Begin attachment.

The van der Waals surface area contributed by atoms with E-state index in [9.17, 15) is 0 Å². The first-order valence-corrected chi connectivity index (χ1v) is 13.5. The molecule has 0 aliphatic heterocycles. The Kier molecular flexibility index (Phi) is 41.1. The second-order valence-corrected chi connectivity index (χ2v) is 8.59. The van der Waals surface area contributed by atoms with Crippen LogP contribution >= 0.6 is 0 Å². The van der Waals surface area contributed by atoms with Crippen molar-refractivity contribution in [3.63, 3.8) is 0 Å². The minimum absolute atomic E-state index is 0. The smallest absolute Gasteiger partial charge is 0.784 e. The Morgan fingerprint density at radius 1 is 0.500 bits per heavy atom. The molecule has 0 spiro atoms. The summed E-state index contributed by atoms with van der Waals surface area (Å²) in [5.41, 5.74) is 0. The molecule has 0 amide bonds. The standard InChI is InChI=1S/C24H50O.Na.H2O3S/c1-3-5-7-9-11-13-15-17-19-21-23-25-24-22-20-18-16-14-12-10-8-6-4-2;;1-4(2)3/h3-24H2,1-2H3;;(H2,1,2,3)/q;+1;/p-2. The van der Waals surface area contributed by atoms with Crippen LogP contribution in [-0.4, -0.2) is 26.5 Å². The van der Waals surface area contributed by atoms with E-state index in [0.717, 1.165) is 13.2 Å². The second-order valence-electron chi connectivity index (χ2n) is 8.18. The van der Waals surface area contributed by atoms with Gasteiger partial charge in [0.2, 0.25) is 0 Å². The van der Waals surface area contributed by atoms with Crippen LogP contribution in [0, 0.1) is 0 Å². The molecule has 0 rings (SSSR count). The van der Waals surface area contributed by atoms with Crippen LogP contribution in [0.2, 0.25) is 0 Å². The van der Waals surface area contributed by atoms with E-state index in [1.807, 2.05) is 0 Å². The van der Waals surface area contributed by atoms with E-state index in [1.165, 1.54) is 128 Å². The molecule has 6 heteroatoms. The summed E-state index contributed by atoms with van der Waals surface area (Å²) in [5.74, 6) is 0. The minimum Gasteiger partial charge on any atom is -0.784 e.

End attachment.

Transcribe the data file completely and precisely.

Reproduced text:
The van der Waals surface area contributed by atoms with E-state index in [9.17, 15) is 0 Å². The first-order valence-corrected chi connectivity index (χ1v) is 13.5. The molecule has 0 aliphatic heterocycles. The Kier molecular flexibility index (Phi) is 41.1. The second-order valence-corrected chi connectivity index (χ2v) is 8.59. The van der Waals surface area contributed by atoms with Crippen LogP contribution >= 0.6 is 0 Å². The van der Waals surface area contributed by atoms with Crippen molar-refractivity contribution in [3.63, 3.8) is 0 Å². The minimum absolute atomic E-state index is 0. The smallest absolute Gasteiger partial charge is 0.784 e. The Morgan fingerprint density at radius 1 is 0.500 bits per heavy atom. The molecule has 0 spiro atoms. The summed E-state index contributed by atoms with van der Waals surface area (Å²) in [5.41, 5.74) is 0. The molecule has 0 amide bonds. The standard InChI is InChI=1S/C24H50O.Na.H2O3S/c1-3-5-7-9-11-13-15-17-19-21-23-25-24-22-20-18-16-14-12-10-8-6-4-2;;1-4(2)3/h3-24H2,1-2H3;;(H2,1,2,3)/q;+1;/p-2. The van der Waals surface area contributed by atoms with Crippen LogP contribution in [-0.4, -0.2) is 26.5 Å². The van der Waals surface area contributed by atoms with E-state index in [0.717, 1.165) is 13.2 Å². The second-order valence-electron chi connectivity index (χ2n) is 8.18. The van der Waals surface area contributed by atoms with Gasteiger partial charge in [0.2, 0.25) is 0 Å². The van der Waals surface area contributed by atoms with Crippen LogP contribution in [0, 0.1) is 0 Å². The molecule has 0 rings (SSSR count). The van der Waals surface area contributed by atoms with Crippen LogP contribution in [0.2, 0.25) is 0 Å². The van der Waals surface area contributed by atoms with E-state index in [1.807, 2.05) is 0 Å². The van der Waals surface area contributed by atoms with E-state index in [1.165, 1.54) is 128 Å². The molecule has 6 heteroatoms. The summed E-state index contributed by atoms with van der Waals surface area (Å²) in [5.74, 6) is 0. The minimum Gasteiger partial charge on any atom is -0.784 e.